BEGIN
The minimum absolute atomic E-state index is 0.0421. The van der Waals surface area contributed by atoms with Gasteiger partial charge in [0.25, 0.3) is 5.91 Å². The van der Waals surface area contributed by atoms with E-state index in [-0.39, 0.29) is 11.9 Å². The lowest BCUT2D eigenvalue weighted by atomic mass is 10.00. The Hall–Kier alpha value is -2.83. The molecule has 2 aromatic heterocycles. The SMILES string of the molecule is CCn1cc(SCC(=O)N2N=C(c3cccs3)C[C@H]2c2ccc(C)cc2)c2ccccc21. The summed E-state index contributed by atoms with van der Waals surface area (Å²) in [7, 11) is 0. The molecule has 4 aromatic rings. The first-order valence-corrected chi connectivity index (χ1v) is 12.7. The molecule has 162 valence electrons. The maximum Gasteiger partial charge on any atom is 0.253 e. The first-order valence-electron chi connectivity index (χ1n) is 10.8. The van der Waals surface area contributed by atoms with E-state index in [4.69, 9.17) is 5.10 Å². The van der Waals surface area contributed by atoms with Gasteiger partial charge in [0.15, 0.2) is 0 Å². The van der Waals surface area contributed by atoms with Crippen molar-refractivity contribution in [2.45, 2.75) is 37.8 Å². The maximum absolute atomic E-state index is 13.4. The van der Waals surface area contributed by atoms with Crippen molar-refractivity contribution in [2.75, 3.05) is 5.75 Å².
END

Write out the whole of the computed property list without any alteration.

The minimum absolute atomic E-state index is 0.0421. The van der Waals surface area contributed by atoms with Gasteiger partial charge in [0.25, 0.3) is 5.91 Å². The van der Waals surface area contributed by atoms with E-state index in [-0.39, 0.29) is 11.9 Å². The lowest BCUT2D eigenvalue weighted by atomic mass is 10.00. The Hall–Kier alpha value is -2.83. The molecule has 2 aromatic heterocycles. The SMILES string of the molecule is CCn1cc(SCC(=O)N2N=C(c3cccs3)C[C@H]2c2ccc(C)cc2)c2ccccc21. The summed E-state index contributed by atoms with van der Waals surface area (Å²) in [7, 11) is 0. The molecule has 4 aromatic rings. The first-order valence-corrected chi connectivity index (χ1v) is 12.7. The molecule has 162 valence electrons. The maximum Gasteiger partial charge on any atom is 0.253 e. The first-order valence-electron chi connectivity index (χ1n) is 10.8. The van der Waals surface area contributed by atoms with E-state index in [4.69, 9.17) is 5.10 Å². The van der Waals surface area contributed by atoms with Gasteiger partial charge in [0.15, 0.2) is 0 Å². The van der Waals surface area contributed by atoms with Crippen molar-refractivity contribution in [2.45, 2.75) is 37.8 Å². The maximum absolute atomic E-state index is 13.4. The van der Waals surface area contributed by atoms with Crippen molar-refractivity contribution in [2.75, 3.05) is 5.75 Å².